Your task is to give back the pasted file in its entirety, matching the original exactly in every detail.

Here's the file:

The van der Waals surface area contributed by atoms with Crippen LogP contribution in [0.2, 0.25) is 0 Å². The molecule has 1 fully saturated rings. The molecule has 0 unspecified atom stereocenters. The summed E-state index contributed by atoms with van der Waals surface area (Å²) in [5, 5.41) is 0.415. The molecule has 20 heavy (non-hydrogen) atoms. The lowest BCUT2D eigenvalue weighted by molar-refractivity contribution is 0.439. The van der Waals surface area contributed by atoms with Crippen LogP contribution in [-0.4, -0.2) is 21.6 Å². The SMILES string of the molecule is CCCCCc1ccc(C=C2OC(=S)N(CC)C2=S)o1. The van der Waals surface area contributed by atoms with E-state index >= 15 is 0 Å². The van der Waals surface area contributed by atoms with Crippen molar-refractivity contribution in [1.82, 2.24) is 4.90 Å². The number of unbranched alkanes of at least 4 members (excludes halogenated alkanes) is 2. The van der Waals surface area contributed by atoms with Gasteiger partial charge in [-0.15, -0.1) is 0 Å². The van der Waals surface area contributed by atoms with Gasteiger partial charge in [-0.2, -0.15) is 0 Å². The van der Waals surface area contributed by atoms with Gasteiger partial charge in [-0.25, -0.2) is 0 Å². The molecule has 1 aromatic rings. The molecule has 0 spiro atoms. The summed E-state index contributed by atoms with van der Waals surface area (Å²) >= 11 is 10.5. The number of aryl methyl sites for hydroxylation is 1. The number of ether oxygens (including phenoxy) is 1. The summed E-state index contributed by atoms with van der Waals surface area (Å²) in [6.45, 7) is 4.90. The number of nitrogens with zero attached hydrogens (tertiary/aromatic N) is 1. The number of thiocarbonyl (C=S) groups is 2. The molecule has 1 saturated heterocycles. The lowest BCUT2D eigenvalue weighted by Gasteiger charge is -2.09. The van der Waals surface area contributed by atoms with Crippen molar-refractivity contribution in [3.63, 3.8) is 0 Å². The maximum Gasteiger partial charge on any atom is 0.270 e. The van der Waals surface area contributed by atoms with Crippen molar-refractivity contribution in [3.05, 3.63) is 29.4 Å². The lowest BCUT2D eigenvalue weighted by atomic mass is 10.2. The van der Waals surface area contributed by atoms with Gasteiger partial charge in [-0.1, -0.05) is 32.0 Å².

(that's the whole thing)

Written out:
The van der Waals surface area contributed by atoms with Crippen LogP contribution in [0.2, 0.25) is 0 Å². The molecule has 1 fully saturated rings. The molecule has 0 unspecified atom stereocenters. The summed E-state index contributed by atoms with van der Waals surface area (Å²) in [5, 5.41) is 0.415. The molecule has 20 heavy (non-hydrogen) atoms. The lowest BCUT2D eigenvalue weighted by molar-refractivity contribution is 0.439. The van der Waals surface area contributed by atoms with Crippen LogP contribution in [-0.4, -0.2) is 21.6 Å². The SMILES string of the molecule is CCCCCc1ccc(C=C2OC(=S)N(CC)C2=S)o1. The van der Waals surface area contributed by atoms with E-state index >= 15 is 0 Å². The van der Waals surface area contributed by atoms with Crippen molar-refractivity contribution in [1.82, 2.24) is 4.90 Å². The number of unbranched alkanes of at least 4 members (excludes halogenated alkanes) is 2. The van der Waals surface area contributed by atoms with Gasteiger partial charge in [-0.15, -0.1) is 0 Å². The van der Waals surface area contributed by atoms with Gasteiger partial charge in [-0.2, -0.15) is 0 Å². The van der Waals surface area contributed by atoms with Gasteiger partial charge in [-0.25, -0.2) is 0 Å². The molecule has 1 aromatic rings. The molecule has 0 spiro atoms. The summed E-state index contributed by atoms with van der Waals surface area (Å²) >= 11 is 10.5. The number of aryl methyl sites for hydroxylation is 1. The number of ether oxygens (including phenoxy) is 1. The summed E-state index contributed by atoms with van der Waals surface area (Å²) in [6.45, 7) is 4.90. The number of nitrogens with zero attached hydrogens (tertiary/aromatic N) is 1. The number of thiocarbonyl (C=S) groups is 2. The molecule has 1 saturated heterocycles. The lowest BCUT2D eigenvalue weighted by Gasteiger charge is -2.09. The van der Waals surface area contributed by atoms with Crippen molar-refractivity contribution in [3.63, 3.8) is 0 Å². The maximum Gasteiger partial charge on any atom is 0.270 e. The van der Waals surface area contributed by atoms with Crippen molar-refractivity contribution in [3.05, 3.63) is 29.4 Å². The lowest BCUT2D eigenvalue weighted by atomic mass is 10.2. The van der Waals surface area contributed by atoms with Gasteiger partial charge in [-0.1, -0.05) is 32.0 Å².